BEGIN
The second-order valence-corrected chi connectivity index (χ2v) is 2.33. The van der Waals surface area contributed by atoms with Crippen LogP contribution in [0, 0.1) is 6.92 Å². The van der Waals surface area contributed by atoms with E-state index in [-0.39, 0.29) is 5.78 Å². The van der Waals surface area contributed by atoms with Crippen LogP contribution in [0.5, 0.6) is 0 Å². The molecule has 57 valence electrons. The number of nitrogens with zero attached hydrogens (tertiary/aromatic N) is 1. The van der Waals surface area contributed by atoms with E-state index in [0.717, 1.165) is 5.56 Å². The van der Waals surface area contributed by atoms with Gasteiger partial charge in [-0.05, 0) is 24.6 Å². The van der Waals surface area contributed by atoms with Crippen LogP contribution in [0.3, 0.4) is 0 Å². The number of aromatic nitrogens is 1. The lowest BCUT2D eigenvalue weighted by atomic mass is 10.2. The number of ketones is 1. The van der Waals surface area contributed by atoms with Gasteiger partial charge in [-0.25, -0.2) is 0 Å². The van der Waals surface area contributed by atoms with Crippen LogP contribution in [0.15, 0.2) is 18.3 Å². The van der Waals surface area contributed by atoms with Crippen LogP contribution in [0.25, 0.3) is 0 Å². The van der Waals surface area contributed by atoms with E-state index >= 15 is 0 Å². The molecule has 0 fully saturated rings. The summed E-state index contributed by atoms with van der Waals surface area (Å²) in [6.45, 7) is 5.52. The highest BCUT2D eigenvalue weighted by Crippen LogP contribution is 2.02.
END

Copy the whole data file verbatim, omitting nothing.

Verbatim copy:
The second-order valence-corrected chi connectivity index (χ2v) is 2.33. The van der Waals surface area contributed by atoms with Crippen LogP contribution in [0, 0.1) is 6.92 Å². The van der Waals surface area contributed by atoms with E-state index in [-0.39, 0.29) is 5.78 Å². The van der Waals surface area contributed by atoms with Crippen LogP contribution in [0.5, 0.6) is 0 Å². The molecule has 57 valence electrons. The number of nitrogens with zero attached hydrogens (tertiary/aromatic N) is 1. The van der Waals surface area contributed by atoms with E-state index in [0.717, 1.165) is 5.56 Å². The van der Waals surface area contributed by atoms with Gasteiger partial charge in [-0.05, 0) is 24.6 Å². The van der Waals surface area contributed by atoms with Crippen LogP contribution in [0.3, 0.4) is 0 Å². The number of aromatic nitrogens is 1. The lowest BCUT2D eigenvalue weighted by atomic mass is 10.2. The number of ketones is 1. The van der Waals surface area contributed by atoms with Gasteiger partial charge in [-0.25, -0.2) is 0 Å². The van der Waals surface area contributed by atoms with Crippen LogP contribution in [0.15, 0.2) is 18.3 Å². The van der Waals surface area contributed by atoms with Crippen LogP contribution in [0.25, 0.3) is 0 Å². The van der Waals surface area contributed by atoms with E-state index >= 15 is 0 Å². The molecule has 0 fully saturated rings. The summed E-state index contributed by atoms with van der Waals surface area (Å²) in [6.45, 7) is 5.52. The highest BCUT2D eigenvalue weighted by Crippen LogP contribution is 2.02.